Tuesday, March 23, 2010

Is Bi-Partisanship Dead?

Passage of the health care reform bill without a single Republican vote raises the strategic question whether it is even worthwhile for the Democrats and the Obama administration to continue to try to negotiate with Congressional Republicans to pursue the Democrats' agenda.  Perhaps they would have just as much success relying on their own members, instead of making futile efforts to compromise important legislation in the illusory hope that a few Republicans can be persuaded to get on board.   A lot of people who have been second-guessing the president's strategy for months contend that if he had opened the negotiations by demanding a single payer system, or if he had pushed the public option idea harder, we might have ended up with a bill closer to what more liberal Democrats wanted.  So many compromises were made to attempt to win over the Charles Grassleys and the Olympia Snowes.  Maybe those compromises were unnecessary since not even moderate Republicans could be induced to vote for the final package.  Research also supports a theory of negotiation (called "anchoring") that advises that starting from a more extreme position will tend to get a party a better result in the end.  Even though I think there is merit to the "anchoring" idea in negotiations, I am not prepared to second-guess the administration's strategy.  We really have no way of knowing if a more aggressive initial posture would have resulted in a more "liberal" bill.  It seems equally likely to me that a more aggressive negotiating posture could have derailed the entire process.  Look at how much anger and backlash erupted against even this moderate bill.  Imagine the tea party protests that would have occurred if the administration had been pushing a true government takeover of the health care system.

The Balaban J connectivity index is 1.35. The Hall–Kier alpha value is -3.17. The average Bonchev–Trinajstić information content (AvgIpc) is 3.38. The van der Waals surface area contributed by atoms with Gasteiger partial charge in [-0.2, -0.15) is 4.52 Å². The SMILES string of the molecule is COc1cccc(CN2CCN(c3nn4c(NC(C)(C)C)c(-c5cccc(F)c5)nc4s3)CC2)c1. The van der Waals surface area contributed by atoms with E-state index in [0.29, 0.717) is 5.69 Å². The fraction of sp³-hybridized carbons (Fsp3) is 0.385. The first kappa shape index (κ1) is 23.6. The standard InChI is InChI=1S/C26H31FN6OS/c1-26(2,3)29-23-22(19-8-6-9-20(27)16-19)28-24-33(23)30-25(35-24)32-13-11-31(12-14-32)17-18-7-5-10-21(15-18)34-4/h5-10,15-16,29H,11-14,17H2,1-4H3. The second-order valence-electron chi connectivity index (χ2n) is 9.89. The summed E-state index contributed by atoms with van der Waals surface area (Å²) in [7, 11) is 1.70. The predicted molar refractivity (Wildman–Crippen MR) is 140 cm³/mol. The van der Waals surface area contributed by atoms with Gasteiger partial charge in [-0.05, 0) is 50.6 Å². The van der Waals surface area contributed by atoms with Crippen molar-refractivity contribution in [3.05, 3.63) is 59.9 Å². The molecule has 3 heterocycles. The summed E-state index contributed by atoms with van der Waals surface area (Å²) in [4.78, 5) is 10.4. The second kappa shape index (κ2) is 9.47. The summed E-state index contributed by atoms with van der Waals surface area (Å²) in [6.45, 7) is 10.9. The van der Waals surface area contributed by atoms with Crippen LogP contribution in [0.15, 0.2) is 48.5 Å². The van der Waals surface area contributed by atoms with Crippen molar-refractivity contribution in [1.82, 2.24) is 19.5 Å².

I also think that even though no Republicans voted for the final bill, that was the result of a tactical decision by the Republican leadership, and there is actually a bit of support for many of the health care reforms among at least some Republicans.  The initial vote in the House last year included one Republican vote, and Senator Snowe initially voted in favor of reporting the bill out of committee.  Other Republicans have spoken in favor of some of the bill's elements in the past, and could be secretly in favor of some of the reforms.  But Republicans are somehow better at managing party discipline than Democrats, and when the leaders told their members to just say no, they all fell in line.  There are some prominent voices, notably David Frum, questioning whether the Republicans were smart to adopt such a negative strategy.   If Frum is right, then the Democrats made the smart tactical decision to reach across the aisle, and the Republicans made a huge mistake in rejecting those overtures.  Only time will tell, of course.